We did not set out with adoption in our hearts, instead, God sought us. I know that each of us is chosen to parent the children that we birth into life, but to actually see the process of the choosing through adoption? It is, in a word, humbling.
It was through the prayer of our daughter and our joining in prayer with family that brought a tiny little human to our doorstep. This little one never knew the love of a mother. Not in the womb, not at birth, not when she left the hospital. At just three days old she was given to an alternate caregiver because her body tested positive for cocaine. She was passed from home to home, person to person, each one caring for her in the only ways they knew how.
At eight weeks old, she crossed the threshold into our home, and once she did, we knew there was no going back. She was ours. That day began a year of fighting for the life of a child that was chosen for us. It meant battling the enemy with every ounce of our being. It meant looking straight into the face of Satan, knowing that God had gone before, and putting all fear behind us.
Because a battle for a soul was about to be waged.
A battle that had already been won at the cross, but was to be waged here on earth. For God had chosen to reach down and pluck this tiny human from the depths and give her new life. To change the path she no doubt would have gone down. The same path travelled by generations before her; a path into drugs, prostitution and most likely prison. This battle was going to take us straight into the darkness of this fallen world.
With His choosing we were given a responsibility to love and protect this child. We were given a love that was nothing short of the love you have for a child born of your own blood. We felt it grow inside us, this flowing of His love straight through us. We told her every day how much God loved her, how much we loved her and the special gift she was to us. There were days I would look at her and wonder why God chose us. We were humbled and honored and so head-over-heals for this tiny human.
We began the process of becoming licensed foster parents and were soon named alternative caregivers; all the while, having once a week visitation with the birth mother. For a month and a half we would meet with her for an hour. There was rarely a visit that she didn’t bring with her an entourage of people. She would quickly pick up this tiny human and pass her around to her friends as if she were some trophy she had won. It was awful to watch as this little wisp of a baby, that we knew God had given to us was passed about, bragged on, while this woman said, “That’s my baby.”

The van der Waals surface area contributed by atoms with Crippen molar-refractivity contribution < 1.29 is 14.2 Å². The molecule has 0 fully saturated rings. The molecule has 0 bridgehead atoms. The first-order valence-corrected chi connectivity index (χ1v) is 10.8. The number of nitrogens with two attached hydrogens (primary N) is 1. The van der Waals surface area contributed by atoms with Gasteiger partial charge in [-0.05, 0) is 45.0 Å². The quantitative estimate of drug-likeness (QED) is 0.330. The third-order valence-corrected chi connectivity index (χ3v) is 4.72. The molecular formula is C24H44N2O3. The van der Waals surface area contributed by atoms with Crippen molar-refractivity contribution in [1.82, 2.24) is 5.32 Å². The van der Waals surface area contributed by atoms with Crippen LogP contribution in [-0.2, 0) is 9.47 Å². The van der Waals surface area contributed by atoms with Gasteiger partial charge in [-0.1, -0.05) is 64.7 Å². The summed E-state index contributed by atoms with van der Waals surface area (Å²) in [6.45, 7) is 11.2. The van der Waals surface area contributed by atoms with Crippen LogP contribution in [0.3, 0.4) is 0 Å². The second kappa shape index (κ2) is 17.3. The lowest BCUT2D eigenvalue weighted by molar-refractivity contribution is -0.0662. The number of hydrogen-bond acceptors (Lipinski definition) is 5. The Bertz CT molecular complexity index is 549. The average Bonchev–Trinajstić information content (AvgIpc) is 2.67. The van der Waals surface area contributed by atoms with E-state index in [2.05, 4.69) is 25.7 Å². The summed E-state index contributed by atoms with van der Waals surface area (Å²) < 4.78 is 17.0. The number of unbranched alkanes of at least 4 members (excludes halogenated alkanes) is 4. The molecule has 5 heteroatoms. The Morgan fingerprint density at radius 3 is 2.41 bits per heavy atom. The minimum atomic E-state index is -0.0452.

Her baby. For nine months she carried her in her womb and for nine months she abused her. She abused her with alcohol, cigarettes, cocaine and many other illegal substances. Substances that would leave lifelong scars on this precious little soul.
It was a hard thing to watch.
It is a feeling that runs deep with anxiety and fear. Just knowing this woman had the right to claim this child simply because she birthed her. Do not misunderstand. I am not discounting birth mothers; giving up a child for adoption is an amazing thing. A sacrifice, to not end the life of an unwanted pregnancy, and carry that baby for nine months. To place that baby in the arms of another, maybe someone who was never able to birth their own. It is a beautiful thing. But this woman did not put forth an ounce of effort in the attempt to make her life and home acceptable. Acceptable to the point that the state would let her take her child back and give her a home. Our state is one of making every effort to reunite children with birth families, so she was given opportunity upon opportunity. She knew her plan. She knew the steps she needed to take. But she chose not to do them.